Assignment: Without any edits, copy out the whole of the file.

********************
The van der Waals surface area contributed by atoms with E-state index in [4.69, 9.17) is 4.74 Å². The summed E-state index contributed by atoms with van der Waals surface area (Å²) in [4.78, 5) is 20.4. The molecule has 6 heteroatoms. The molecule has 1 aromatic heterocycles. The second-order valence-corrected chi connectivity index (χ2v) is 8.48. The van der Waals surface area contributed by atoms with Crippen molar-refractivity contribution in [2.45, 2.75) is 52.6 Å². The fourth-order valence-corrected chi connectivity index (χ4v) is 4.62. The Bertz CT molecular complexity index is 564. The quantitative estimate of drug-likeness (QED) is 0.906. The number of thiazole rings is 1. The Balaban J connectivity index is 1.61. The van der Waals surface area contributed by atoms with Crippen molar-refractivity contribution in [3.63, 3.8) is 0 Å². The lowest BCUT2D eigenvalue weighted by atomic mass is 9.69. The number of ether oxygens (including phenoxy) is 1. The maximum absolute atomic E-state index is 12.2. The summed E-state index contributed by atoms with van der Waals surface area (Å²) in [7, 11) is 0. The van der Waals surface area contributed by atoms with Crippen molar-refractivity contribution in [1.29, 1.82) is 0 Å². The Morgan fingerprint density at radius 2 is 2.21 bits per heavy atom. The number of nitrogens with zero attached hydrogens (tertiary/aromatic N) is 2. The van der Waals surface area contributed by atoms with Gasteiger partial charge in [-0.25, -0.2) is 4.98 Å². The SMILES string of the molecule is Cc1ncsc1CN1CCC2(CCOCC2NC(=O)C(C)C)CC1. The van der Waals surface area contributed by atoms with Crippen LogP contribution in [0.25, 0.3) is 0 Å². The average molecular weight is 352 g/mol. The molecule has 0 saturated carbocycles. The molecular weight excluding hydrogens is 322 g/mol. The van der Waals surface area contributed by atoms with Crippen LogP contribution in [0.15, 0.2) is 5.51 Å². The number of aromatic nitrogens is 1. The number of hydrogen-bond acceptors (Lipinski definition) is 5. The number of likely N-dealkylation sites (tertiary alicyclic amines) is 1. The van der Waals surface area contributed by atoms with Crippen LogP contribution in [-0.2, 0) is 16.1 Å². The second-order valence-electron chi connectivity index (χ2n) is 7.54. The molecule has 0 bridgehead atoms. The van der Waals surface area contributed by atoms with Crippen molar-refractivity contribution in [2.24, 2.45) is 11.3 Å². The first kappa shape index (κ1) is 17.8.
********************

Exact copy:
The van der Waals surface area contributed by atoms with E-state index in [4.69, 9.17) is 4.74 Å². The summed E-state index contributed by atoms with van der Waals surface area (Å²) in [4.78, 5) is 20.4. The molecule has 6 heteroatoms. The molecule has 1 aromatic heterocycles. The second-order valence-corrected chi connectivity index (χ2v) is 8.48. The van der Waals surface area contributed by atoms with Crippen molar-refractivity contribution in [2.45, 2.75) is 52.6 Å². The fourth-order valence-corrected chi connectivity index (χ4v) is 4.62. The Bertz CT molecular complexity index is 564. The quantitative estimate of drug-likeness (QED) is 0.906. The number of thiazole rings is 1. The Balaban J connectivity index is 1.61. The van der Waals surface area contributed by atoms with Crippen molar-refractivity contribution in [3.63, 3.8) is 0 Å². The lowest BCUT2D eigenvalue weighted by atomic mass is 9.69. The number of ether oxygens (including phenoxy) is 1. The maximum absolute atomic E-state index is 12.2. The summed E-state index contributed by atoms with van der Waals surface area (Å²) in [7, 11) is 0. The van der Waals surface area contributed by atoms with Crippen molar-refractivity contribution in [1.29, 1.82) is 0 Å². The Morgan fingerprint density at radius 2 is 2.21 bits per heavy atom. The number of nitrogens with zero attached hydrogens (tertiary/aromatic N) is 2. The van der Waals surface area contributed by atoms with Gasteiger partial charge in [-0.25, -0.2) is 4.98 Å². The SMILES string of the molecule is Cc1ncsc1CN1CCC2(CCOCC2NC(=O)C(C)C)CC1. The van der Waals surface area contributed by atoms with Crippen LogP contribution in [0.25, 0.3) is 0 Å². The average molecular weight is 352 g/mol. The molecule has 0 saturated carbocycles. The molecular weight excluding hydrogens is 322 g/mol. The van der Waals surface area contributed by atoms with Crippen LogP contribution in [0.15, 0.2) is 5.51 Å². The number of aromatic nitrogens is 1. The number of hydrogen-bond acceptors (Lipinski definition) is 5. The number of likely N-dealkylation sites (tertiary alicyclic amines) is 1. The van der Waals surface area contributed by atoms with Crippen LogP contribution in [-0.2, 0) is 16.1 Å². The second-order valence-electron chi connectivity index (χ2n) is 7.54. The molecule has 0 bridgehead atoms. The van der Waals surface area contributed by atoms with Crippen molar-refractivity contribution in [2.24, 2.45) is 11.3 Å². The first kappa shape index (κ1) is 17.8.